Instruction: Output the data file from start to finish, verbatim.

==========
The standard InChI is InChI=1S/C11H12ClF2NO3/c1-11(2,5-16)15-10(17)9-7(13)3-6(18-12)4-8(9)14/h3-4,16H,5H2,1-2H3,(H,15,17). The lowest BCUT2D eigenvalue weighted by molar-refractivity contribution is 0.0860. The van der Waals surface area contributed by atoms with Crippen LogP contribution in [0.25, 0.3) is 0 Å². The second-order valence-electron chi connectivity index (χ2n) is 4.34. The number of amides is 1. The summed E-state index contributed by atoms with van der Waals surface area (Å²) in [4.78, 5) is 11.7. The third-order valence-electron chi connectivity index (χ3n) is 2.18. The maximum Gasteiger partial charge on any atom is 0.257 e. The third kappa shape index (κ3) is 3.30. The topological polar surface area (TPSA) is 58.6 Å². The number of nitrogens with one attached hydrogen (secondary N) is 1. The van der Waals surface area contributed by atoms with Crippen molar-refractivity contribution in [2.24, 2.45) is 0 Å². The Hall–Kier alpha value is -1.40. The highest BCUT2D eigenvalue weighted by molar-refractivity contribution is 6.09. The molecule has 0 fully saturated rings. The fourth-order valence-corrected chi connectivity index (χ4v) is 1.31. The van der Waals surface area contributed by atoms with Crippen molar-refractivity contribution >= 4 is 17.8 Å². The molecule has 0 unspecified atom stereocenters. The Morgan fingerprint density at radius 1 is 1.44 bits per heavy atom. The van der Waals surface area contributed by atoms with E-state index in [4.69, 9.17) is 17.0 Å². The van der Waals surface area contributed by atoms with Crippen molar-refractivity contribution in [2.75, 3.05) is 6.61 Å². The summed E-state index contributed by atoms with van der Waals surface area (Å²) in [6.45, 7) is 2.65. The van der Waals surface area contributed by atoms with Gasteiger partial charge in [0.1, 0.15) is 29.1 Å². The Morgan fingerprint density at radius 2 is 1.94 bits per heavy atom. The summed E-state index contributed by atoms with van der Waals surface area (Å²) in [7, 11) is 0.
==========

The standard InChI is InChI=1S/C11H12ClF2NO3/c1-11(2,5-16)15-10(17)9-7(13)3-6(18-12)4-8(9)14/h3-4,16H,5H2,1-2H3,(H,15,17). The lowest BCUT2D eigenvalue weighted by molar-refractivity contribution is 0.0860. The van der Waals surface area contributed by atoms with Crippen LogP contribution in [0.25, 0.3) is 0 Å². The second-order valence-electron chi connectivity index (χ2n) is 4.34. The number of amides is 1. The summed E-state index contributed by atoms with van der Waals surface area (Å²) in [4.78, 5) is 11.7. The third-order valence-electron chi connectivity index (χ3n) is 2.18. The maximum Gasteiger partial charge on any atom is 0.257 e. The third kappa shape index (κ3) is 3.30. The topological polar surface area (TPSA) is 58.6 Å². The number of nitrogens with one attached hydrogen (secondary N) is 1. The van der Waals surface area contributed by atoms with Crippen molar-refractivity contribution in [2.24, 2.45) is 0 Å². The Hall–Kier alpha value is -1.40. The highest BCUT2D eigenvalue weighted by molar-refractivity contribution is 6.09. The molecule has 0 fully saturated rings. The fourth-order valence-corrected chi connectivity index (χ4v) is 1.31. The van der Waals surface area contributed by atoms with Crippen molar-refractivity contribution >= 4 is 17.8 Å². The molecule has 0 unspecified atom stereocenters. The Morgan fingerprint density at radius 1 is 1.44 bits per heavy atom. The van der Waals surface area contributed by atoms with E-state index in [4.69, 9.17) is 17.0 Å². The van der Waals surface area contributed by atoms with Crippen molar-refractivity contribution in [2.75, 3.05) is 6.61 Å². The summed E-state index contributed by atoms with van der Waals surface area (Å²) in [6.45, 7) is 2.65. The van der Waals surface area contributed by atoms with Gasteiger partial charge in [0.1, 0.15) is 29.1 Å². The Morgan fingerprint density at radius 2 is 1.94 bits per heavy atom. The summed E-state index contributed by atoms with van der Waals surface area (Å²) in [7, 11) is 0.